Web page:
Given the condo capital gain is more than $500,000, we could save around $91,000 in taxes if we moved back in for two years and then sold. Further,
Meanwhile, we could either leave our current primary residence empty for that two year period, foregoing ~$6,000 a month in rental income, or $144,000 for two years. Or, we could hopefully find a nice family to rent it out partially furnished. But then there’s the stress of dealing with tenants again.
The other thing we could do is sell our beloved primary residence today for what we believe to be over a $500,000 tax-free gain, reinvest the proceeds, move back into our condo rental, sell it in two years to take advantage of another $500,000 tax free gain, sever all roots in San Francisco, and buy a sweet blogging pad in Hawaii before our son goes to kindergarten in 2022.
The final option would be to sell both SF properties tax-efficiently, reinvest all proceeds passively into
Update: Unfortunately, based on the Housing Act change in January 1, 2009, I’ve got to prorate the exclusion based on the “qualified use” divided by the number of years of ownership. My qualified years is therefore, 2003, 2004, 2005, 2006, 2007, 2008, 2018, 2019 (if I move back in for two years) = 8. The total years of ownership if I move back in for two years = 17. Prorated exclusion = 8 / 17 = 47%. 47% X potential gain of $720,000 = $338,823. Not bad, but not $500,000 as I was hoping. Here is a post with five examples
Every Two Years Is A Blessing
I knew there would be a lightbulb moment when I wrote,
We think raising our son in family-friendly Honolulu while caring for my parents now that they are in their 70s is an ideal set up. Our boy won’t go to pre-school for another 1.5-2.5 years, so the time is now. Yet, we’re hesitant to move given we’ve been in San Francisco since 2001. Life is comfortable with our network of friends.
Not having a single property in San Francisco seems foolish 20 years from now. I’m certain San Francisco will become a mainstay international city where people from all over the world decide to come. It’s already happened in places like Sydney, Vancouver, New York, Singapore, and London. But it’s most important to live in the present.
Honolulu property should do OK over the long-run as well. But it won’t perform nearly as well as San Francisco property because the local economy isn’t nearly as strong as the Bay Area’s economy. Honolulu property prices are dependent on tourism and investors who’ve already made their money elsewhere.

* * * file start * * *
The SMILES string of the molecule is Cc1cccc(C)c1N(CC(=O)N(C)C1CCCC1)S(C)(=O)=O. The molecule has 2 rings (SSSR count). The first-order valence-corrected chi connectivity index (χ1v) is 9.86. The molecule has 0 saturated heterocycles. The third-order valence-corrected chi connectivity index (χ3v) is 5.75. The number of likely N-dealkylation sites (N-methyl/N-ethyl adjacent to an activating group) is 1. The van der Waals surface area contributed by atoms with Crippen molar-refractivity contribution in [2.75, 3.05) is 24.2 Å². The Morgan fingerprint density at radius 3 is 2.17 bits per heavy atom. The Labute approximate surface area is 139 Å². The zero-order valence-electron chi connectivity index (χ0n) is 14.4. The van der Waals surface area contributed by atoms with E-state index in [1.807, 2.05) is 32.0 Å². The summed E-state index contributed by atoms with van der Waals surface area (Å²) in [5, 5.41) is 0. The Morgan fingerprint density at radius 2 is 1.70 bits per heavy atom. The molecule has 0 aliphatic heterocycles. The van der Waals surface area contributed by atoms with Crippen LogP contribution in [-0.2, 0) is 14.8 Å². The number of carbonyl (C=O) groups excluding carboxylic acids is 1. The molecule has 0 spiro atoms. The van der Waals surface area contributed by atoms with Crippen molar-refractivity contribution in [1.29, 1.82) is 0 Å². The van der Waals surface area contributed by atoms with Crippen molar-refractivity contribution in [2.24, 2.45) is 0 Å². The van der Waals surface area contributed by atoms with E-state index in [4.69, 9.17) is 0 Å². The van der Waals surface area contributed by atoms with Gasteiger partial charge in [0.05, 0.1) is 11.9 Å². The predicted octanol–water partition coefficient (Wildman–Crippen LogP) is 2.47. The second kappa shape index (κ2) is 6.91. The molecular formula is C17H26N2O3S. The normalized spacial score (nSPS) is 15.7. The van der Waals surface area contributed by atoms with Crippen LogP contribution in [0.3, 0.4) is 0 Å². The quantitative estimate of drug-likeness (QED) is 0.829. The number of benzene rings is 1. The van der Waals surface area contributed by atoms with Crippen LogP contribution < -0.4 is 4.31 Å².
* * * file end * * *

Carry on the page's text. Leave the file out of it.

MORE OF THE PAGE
Moving Back Into A Rental Review:
* Calculate your actual tax savings to know what you’re playing for. There is a prorated amount you need to calculate after you have more than three years of non-qualified use (rental, home office, etc).
* Find the difference in rental income you could potentially earn renting out your primary residence and subtract the rental income lost from moving back into your rental.
* Write down a list of all the non-monetary pros and cons of making the move.
* Consider whether a 1031 Exchange is a better option.
* Ask yourself whether you want to live in the now or in the future.
If you’ve actually taken such action to save on taxes, please share your story. Would you be willing to downgrade your lifestyle by moving back into your rental for two years to save $135,000 in taxes? Or would you simply hold onto your rental property forever so you never have to pay any capital gains tax at all?
Note: There is a poll embedded within this post, please visit the site to participate in this post’s poll.
Note: Always check with a qualified accountant when it comes to making tax moves. As a practical matter, in order to qualify for the full homesale exclusion under the Code Sec. 121(a) two-out-of-five year ownership and Use Rule, the nonqualifying use after the owner leaves his principal residence can’t exceed three years. After three years, the tax free exclusion gets prorated by the total amount of qualified years divided by the total number of years you’ve owned the property if you’ve lived in it for two out of the past five years.